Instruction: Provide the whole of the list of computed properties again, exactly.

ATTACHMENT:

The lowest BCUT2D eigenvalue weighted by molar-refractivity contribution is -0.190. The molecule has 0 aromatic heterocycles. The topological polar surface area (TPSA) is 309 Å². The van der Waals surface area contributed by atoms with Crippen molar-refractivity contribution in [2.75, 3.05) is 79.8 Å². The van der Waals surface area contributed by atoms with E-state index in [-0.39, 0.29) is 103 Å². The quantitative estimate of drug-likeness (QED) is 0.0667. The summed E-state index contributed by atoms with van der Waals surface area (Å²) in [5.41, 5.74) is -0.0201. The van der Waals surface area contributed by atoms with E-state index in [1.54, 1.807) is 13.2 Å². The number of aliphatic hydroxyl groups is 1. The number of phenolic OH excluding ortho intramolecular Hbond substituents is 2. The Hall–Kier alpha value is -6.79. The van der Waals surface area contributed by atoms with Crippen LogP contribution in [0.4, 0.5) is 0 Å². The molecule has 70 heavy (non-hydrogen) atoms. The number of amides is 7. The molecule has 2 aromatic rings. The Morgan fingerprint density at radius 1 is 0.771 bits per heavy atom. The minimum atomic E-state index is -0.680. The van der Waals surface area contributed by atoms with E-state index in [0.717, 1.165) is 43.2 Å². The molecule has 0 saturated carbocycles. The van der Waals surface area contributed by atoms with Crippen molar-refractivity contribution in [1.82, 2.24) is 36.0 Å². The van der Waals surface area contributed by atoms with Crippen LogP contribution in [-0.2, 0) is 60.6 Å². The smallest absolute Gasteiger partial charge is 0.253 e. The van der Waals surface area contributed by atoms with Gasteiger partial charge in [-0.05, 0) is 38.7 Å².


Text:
The lowest BCUT2D eigenvalue weighted by molar-refractivity contribution is -0.190. The molecule has 0 aromatic heterocycles. The topological polar surface area (TPSA) is 309 Å². The van der Waals surface area contributed by atoms with Crippen molar-refractivity contribution in [2.75, 3.05) is 79.8 Å². The van der Waals surface area contributed by atoms with E-state index in [-0.39, 0.29) is 103 Å². The quantitative estimate of drug-likeness (QED) is 0.0667. The summed E-state index contributed by atoms with van der Waals surface area (Å²) in [5.41, 5.74) is -0.0201. The van der Waals surface area contributed by atoms with E-state index in [1.54, 1.807) is 13.2 Å². The number of aliphatic hydroxyl groups is 1. The number of phenolic OH excluding ortho intramolecular Hbond substituents is 2. The Hall–Kier alpha value is -6.79. The van der Waals surface area contributed by atoms with Crippen LogP contribution in [0.4, 0.5) is 0 Å². The molecule has 70 heavy (non-hydrogen) atoms. The number of amides is 7. The molecule has 2 aromatic rings. The Morgan fingerprint density at radius 1 is 0.771 bits per heavy atom. The minimum atomic E-state index is -0.680. The van der Waals surface area contributed by atoms with E-state index in [0.717, 1.165) is 43.2 Å². The molecule has 0 saturated carbocycles. The van der Waals surface area contributed by atoms with Crippen molar-refractivity contribution in [1.82, 2.24) is 36.0 Å². The van der Waals surface area contributed by atoms with Crippen LogP contribution in [-0.2, 0) is 60.6 Å². The smallest absolute Gasteiger partial charge is 0.253 e. The van der Waals surface area contributed by atoms with Gasteiger partial charge in [-0.05, 0) is 38.7 Å².